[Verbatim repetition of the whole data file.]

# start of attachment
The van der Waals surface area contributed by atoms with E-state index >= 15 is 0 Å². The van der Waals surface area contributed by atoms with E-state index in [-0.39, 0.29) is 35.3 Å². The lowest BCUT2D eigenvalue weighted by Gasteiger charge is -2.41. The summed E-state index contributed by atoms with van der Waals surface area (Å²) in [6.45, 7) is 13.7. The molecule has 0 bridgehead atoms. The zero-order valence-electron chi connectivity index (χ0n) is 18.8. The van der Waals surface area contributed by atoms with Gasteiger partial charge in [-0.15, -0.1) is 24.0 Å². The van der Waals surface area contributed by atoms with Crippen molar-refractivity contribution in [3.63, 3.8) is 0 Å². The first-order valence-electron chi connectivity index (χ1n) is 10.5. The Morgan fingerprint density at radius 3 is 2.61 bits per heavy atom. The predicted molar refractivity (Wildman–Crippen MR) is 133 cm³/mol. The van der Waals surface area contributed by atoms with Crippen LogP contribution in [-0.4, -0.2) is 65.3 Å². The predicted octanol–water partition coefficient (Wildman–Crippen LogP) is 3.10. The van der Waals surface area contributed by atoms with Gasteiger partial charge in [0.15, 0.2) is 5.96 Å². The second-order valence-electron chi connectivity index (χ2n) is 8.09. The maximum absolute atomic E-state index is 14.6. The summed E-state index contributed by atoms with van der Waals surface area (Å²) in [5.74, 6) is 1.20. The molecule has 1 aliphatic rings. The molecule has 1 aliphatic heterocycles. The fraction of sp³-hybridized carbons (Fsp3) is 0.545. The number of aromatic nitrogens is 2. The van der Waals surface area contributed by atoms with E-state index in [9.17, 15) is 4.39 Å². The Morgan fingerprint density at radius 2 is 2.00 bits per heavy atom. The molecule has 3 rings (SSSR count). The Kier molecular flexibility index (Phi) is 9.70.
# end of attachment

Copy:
The van der Waals surface area contributed by atoms with E-state index >= 15 is 0 Å². The van der Waals surface area contributed by atoms with E-state index in [-0.39, 0.29) is 35.3 Å². The lowest BCUT2D eigenvalue weighted by Gasteiger charge is -2.41. The summed E-state index contributed by atoms with van der Waals surface area (Å²) in [6.45, 7) is 13.7. The molecule has 0 bridgehead atoms. The zero-order valence-electron chi connectivity index (χ0n) is 18.8. The van der Waals surface area contributed by atoms with Gasteiger partial charge in [-0.15, -0.1) is 24.0 Å². The van der Waals surface area contributed by atoms with Crippen molar-refractivity contribution in [3.63, 3.8) is 0 Å². The first-order valence-electron chi connectivity index (χ1n) is 10.5. The Morgan fingerprint density at radius 3 is 2.61 bits per heavy atom. The predicted molar refractivity (Wildman–Crippen MR) is 133 cm³/mol. The van der Waals surface area contributed by atoms with Crippen LogP contribution in [-0.4, -0.2) is 65.3 Å². The predicted octanol–water partition coefficient (Wildman–Crippen LogP) is 3.10. The van der Waals surface area contributed by atoms with Gasteiger partial charge in [0.15, 0.2) is 5.96 Å². The second-order valence-electron chi connectivity index (χ2n) is 8.09. The maximum absolute atomic E-state index is 14.6. The summed E-state index contributed by atoms with van der Waals surface area (Å²) in [5.74, 6) is 1.20. The molecule has 1 aliphatic rings. The molecule has 1 aliphatic heterocycles. The fraction of sp³-hybridized carbons (Fsp3) is 0.545. The number of aromatic nitrogens is 2. The van der Waals surface area contributed by atoms with E-state index in [9.17, 15) is 4.39 Å². The Morgan fingerprint density at radius 2 is 2.00 bits per heavy atom. The molecule has 3 rings (SSSR count). The Kier molecular flexibility index (Phi) is 9.70.